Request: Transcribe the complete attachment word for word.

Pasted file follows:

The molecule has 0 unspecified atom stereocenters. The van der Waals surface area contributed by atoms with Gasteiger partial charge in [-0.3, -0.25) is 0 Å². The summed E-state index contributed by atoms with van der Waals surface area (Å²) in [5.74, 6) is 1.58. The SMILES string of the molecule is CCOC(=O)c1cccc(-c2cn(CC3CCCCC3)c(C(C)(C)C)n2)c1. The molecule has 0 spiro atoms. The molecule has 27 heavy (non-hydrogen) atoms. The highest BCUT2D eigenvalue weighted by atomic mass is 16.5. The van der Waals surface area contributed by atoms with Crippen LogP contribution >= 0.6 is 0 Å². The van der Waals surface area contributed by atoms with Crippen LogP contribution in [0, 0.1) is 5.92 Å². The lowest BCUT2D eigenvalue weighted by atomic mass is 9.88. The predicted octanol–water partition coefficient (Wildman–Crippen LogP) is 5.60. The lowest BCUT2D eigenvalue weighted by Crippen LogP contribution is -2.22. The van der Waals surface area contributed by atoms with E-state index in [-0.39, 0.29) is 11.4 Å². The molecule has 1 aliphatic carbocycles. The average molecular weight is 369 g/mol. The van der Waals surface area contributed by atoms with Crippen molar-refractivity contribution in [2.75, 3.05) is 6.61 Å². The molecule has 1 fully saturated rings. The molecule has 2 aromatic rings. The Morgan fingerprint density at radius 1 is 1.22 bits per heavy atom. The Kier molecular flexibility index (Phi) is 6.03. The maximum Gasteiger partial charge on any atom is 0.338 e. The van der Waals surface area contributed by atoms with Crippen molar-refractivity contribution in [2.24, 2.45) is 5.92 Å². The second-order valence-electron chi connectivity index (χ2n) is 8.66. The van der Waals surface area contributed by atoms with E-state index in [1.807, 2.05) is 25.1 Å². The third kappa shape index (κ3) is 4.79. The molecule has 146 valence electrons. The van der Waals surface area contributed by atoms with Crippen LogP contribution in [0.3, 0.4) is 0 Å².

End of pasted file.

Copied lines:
The molecule has 0 unspecified atom stereocenters. The van der Waals surface area contributed by atoms with Gasteiger partial charge in [-0.3, -0.25) is 0 Å². The summed E-state index contributed by atoms with van der Waals surface area (Å²) in [5.74, 6) is 1.58. The SMILES string of the molecule is CCOC(=O)c1cccc(-c2cn(CC3CCCCC3)c(C(C)(C)C)n2)c1. The molecule has 0 spiro atoms. The molecule has 27 heavy (non-hydrogen) atoms. The highest BCUT2D eigenvalue weighted by atomic mass is 16.5. The van der Waals surface area contributed by atoms with Crippen LogP contribution >= 0.6 is 0 Å². The van der Waals surface area contributed by atoms with Crippen LogP contribution in [0, 0.1) is 5.92 Å². The lowest BCUT2D eigenvalue weighted by atomic mass is 9.88. The predicted octanol–water partition coefficient (Wildman–Crippen LogP) is 5.60. The lowest BCUT2D eigenvalue weighted by Crippen LogP contribution is -2.22. The van der Waals surface area contributed by atoms with E-state index in [-0.39, 0.29) is 11.4 Å². The molecule has 1 aliphatic carbocycles. The average molecular weight is 369 g/mol. The van der Waals surface area contributed by atoms with Crippen molar-refractivity contribution in [2.75, 3.05) is 6.61 Å². The molecule has 1 fully saturated rings. The molecule has 2 aromatic rings. The Morgan fingerprint density at radius 1 is 1.22 bits per heavy atom. The Kier molecular flexibility index (Phi) is 6.03. The maximum Gasteiger partial charge on any atom is 0.338 e. The van der Waals surface area contributed by atoms with Crippen molar-refractivity contribution in [2.24, 2.45) is 5.92 Å². The second-order valence-electron chi connectivity index (χ2n) is 8.66. The van der Waals surface area contributed by atoms with E-state index in [1.807, 2.05) is 25.1 Å². The third kappa shape index (κ3) is 4.79. The molecule has 146 valence electrons. The van der Waals surface area contributed by atoms with Crippen LogP contribution in [0.3, 0.4) is 0 Å².